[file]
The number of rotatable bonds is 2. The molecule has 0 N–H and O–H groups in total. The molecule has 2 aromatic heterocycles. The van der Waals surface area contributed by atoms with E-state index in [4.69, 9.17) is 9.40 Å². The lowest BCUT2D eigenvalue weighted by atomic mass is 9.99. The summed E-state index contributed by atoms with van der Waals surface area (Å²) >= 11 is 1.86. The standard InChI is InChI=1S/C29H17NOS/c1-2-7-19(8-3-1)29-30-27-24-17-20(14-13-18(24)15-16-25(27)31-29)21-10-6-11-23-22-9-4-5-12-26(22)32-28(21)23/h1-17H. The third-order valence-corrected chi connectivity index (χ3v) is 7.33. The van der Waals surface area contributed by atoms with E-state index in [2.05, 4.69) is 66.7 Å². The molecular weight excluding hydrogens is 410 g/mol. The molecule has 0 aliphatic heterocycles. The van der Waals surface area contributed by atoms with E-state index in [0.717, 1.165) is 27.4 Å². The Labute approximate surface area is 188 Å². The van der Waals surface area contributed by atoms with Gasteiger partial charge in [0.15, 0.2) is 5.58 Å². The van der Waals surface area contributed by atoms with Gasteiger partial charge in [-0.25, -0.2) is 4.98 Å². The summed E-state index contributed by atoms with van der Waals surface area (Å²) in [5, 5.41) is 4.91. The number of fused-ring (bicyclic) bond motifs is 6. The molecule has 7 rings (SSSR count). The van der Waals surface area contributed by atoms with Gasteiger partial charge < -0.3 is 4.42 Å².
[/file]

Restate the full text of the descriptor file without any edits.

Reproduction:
The number of rotatable bonds is 2. The molecule has 0 N–H and O–H groups in total. The molecule has 2 aromatic heterocycles. The van der Waals surface area contributed by atoms with E-state index in [4.69, 9.17) is 9.40 Å². The lowest BCUT2D eigenvalue weighted by atomic mass is 9.99. The summed E-state index contributed by atoms with van der Waals surface area (Å²) >= 11 is 1.86. The standard InChI is InChI=1S/C29H17NOS/c1-2-7-19(8-3-1)29-30-27-24-17-20(14-13-18(24)15-16-25(27)31-29)21-10-6-11-23-22-9-4-5-12-26(22)32-28(21)23/h1-17H. The third-order valence-corrected chi connectivity index (χ3v) is 7.33. The van der Waals surface area contributed by atoms with E-state index in [2.05, 4.69) is 66.7 Å². The molecular weight excluding hydrogens is 410 g/mol. The molecule has 0 aliphatic heterocycles. The van der Waals surface area contributed by atoms with E-state index in [0.717, 1.165) is 27.4 Å². The Labute approximate surface area is 188 Å². The van der Waals surface area contributed by atoms with Gasteiger partial charge in [0.15, 0.2) is 5.58 Å². The van der Waals surface area contributed by atoms with Gasteiger partial charge in [-0.25, -0.2) is 4.98 Å². The summed E-state index contributed by atoms with van der Waals surface area (Å²) in [5, 5.41) is 4.91. The number of fused-ring (bicyclic) bond motifs is 6. The molecule has 7 rings (SSSR count). The van der Waals surface area contributed by atoms with Gasteiger partial charge < -0.3 is 4.42 Å².